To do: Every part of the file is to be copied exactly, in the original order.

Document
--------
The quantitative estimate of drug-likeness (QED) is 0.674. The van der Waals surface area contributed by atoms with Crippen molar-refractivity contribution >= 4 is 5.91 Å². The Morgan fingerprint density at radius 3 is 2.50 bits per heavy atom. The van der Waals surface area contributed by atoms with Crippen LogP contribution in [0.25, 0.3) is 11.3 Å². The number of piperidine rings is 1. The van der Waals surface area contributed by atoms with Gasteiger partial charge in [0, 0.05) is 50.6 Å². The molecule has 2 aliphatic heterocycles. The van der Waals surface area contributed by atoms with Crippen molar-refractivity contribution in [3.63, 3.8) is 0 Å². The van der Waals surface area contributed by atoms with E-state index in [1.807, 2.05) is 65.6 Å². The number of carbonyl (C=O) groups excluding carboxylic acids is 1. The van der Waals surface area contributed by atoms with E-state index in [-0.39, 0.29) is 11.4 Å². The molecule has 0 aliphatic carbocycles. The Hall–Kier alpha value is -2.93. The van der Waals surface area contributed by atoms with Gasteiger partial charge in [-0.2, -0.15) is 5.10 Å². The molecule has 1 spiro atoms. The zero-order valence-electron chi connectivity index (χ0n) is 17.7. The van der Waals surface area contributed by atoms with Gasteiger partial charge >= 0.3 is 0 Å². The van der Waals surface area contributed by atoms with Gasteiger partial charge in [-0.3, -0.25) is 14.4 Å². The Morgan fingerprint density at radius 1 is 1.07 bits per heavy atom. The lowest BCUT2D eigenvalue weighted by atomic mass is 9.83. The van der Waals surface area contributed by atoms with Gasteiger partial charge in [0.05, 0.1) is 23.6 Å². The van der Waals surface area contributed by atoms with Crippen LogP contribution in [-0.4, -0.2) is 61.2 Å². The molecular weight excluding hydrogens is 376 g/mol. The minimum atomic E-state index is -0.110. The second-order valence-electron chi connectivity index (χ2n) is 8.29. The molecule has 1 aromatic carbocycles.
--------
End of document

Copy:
The quantitative estimate of drug-likeness (QED) is 0.674. The van der Waals surface area contributed by atoms with Crippen molar-refractivity contribution >= 4 is 5.91 Å². The Morgan fingerprint density at radius 3 is 2.50 bits per heavy atom. The van der Waals surface area contributed by atoms with Crippen LogP contribution in [0.25, 0.3) is 11.3 Å². The number of piperidine rings is 1. The van der Waals surface area contributed by atoms with Gasteiger partial charge in [0, 0.05) is 50.6 Å². The molecule has 2 aliphatic heterocycles. The van der Waals surface area contributed by atoms with Crippen molar-refractivity contribution in [3.63, 3.8) is 0 Å². The van der Waals surface area contributed by atoms with E-state index in [1.807, 2.05) is 65.6 Å². The number of carbonyl (C=O) groups excluding carboxylic acids is 1. The van der Waals surface area contributed by atoms with E-state index in [-0.39, 0.29) is 11.4 Å². The molecule has 0 aliphatic carbocycles. The Hall–Kier alpha value is -2.93. The van der Waals surface area contributed by atoms with Gasteiger partial charge in [-0.2, -0.15) is 5.10 Å². The molecule has 1 spiro atoms. The zero-order valence-electron chi connectivity index (χ0n) is 17.7. The van der Waals surface area contributed by atoms with Gasteiger partial charge >= 0.3 is 0 Å². The van der Waals surface area contributed by atoms with Gasteiger partial charge in [-0.3, -0.25) is 14.4 Å². The Morgan fingerprint density at radius 1 is 1.07 bits per heavy atom. The lowest BCUT2D eigenvalue weighted by atomic mass is 9.83. The van der Waals surface area contributed by atoms with Gasteiger partial charge in [0.05, 0.1) is 23.6 Å². The van der Waals surface area contributed by atoms with Crippen LogP contribution in [-0.4, -0.2) is 61.2 Å². The molecular weight excluding hydrogens is 376 g/mol. The minimum atomic E-state index is -0.110. The second-order valence-electron chi connectivity index (χ2n) is 8.29. The molecule has 1 aromatic carbocycles.